I’m a big fan of compassion, to be sure.  It is one of the very important things we should all aspire to have.  It is also one of the very important things we should seek to have in our chosen leaders.  But, duh (to use your word), life and leadership are much more complex than just this one thing.  If we sought out a list of the ten most compassionate presidents in US history, we’d likely find listed the likes of John Adams, Abe Lincoln, and Harry Truman.  All pretty darn good presidents, most agree.  But we’d also likely find listed the likes of John Quincy Adams, James Garfield, and Jimmy Carter.  All good men, but mediocre (at best) presidents.  I am not a Trump acolyte, but I’m willing to try to demonstrate compassion and empathy toward the man.  I wish we could all more consistently do so (myself included).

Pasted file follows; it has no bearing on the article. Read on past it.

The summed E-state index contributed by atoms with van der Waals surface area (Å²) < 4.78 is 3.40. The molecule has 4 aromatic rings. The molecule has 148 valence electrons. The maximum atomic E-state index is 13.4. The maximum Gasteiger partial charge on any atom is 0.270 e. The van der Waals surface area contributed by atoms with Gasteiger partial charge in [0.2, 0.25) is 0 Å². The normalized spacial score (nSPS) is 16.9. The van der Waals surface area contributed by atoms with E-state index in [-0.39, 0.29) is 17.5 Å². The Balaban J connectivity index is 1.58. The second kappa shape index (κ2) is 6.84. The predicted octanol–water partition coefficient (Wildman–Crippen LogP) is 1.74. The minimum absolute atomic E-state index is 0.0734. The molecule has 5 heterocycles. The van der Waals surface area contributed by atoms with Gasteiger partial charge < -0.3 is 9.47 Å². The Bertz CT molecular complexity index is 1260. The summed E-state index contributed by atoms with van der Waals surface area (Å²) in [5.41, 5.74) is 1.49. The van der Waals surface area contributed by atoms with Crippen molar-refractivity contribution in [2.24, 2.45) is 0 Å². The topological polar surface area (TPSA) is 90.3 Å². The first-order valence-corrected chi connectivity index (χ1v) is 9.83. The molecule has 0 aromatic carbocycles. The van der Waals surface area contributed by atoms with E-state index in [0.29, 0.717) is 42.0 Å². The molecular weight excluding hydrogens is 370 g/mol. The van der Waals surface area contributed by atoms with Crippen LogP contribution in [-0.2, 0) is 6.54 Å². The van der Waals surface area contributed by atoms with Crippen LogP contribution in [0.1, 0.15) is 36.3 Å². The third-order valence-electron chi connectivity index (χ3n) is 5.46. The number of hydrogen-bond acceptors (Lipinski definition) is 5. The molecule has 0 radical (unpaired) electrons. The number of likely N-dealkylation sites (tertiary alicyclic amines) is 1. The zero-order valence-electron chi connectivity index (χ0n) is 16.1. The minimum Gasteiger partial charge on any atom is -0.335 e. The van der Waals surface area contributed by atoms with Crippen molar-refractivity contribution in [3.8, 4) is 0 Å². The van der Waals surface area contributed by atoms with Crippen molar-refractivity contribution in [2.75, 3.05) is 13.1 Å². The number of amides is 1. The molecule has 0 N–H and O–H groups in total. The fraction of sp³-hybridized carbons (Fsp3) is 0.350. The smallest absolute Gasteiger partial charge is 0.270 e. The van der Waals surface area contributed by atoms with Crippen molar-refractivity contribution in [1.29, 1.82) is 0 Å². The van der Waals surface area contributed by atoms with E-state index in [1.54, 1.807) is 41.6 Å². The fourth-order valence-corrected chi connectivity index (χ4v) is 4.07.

I’m not defending nor attacking the president.  I’m merely suggesting that giving hugs to a few people is not an indication of success in getting the job done.  The people living along the Gulf of Mexico might have liked a hug, but what they need is tangible help.  Will President Trump prove to be a pretty good president with regard to the federal government’s response to Hurricane Harvey?  Too early to tell… hugs or no hugs.  But I sure hope so.

I haven’t been responding to the whole thread, but rather to the initial post.  Three pictures of hugs and one picture of no hugs.  I apologize if I misinterpreted your post to be about hugs or no hugs when the entire post was about pictures of hugs or no hugs.


Many blessings to you,

Pastor Troy Skinner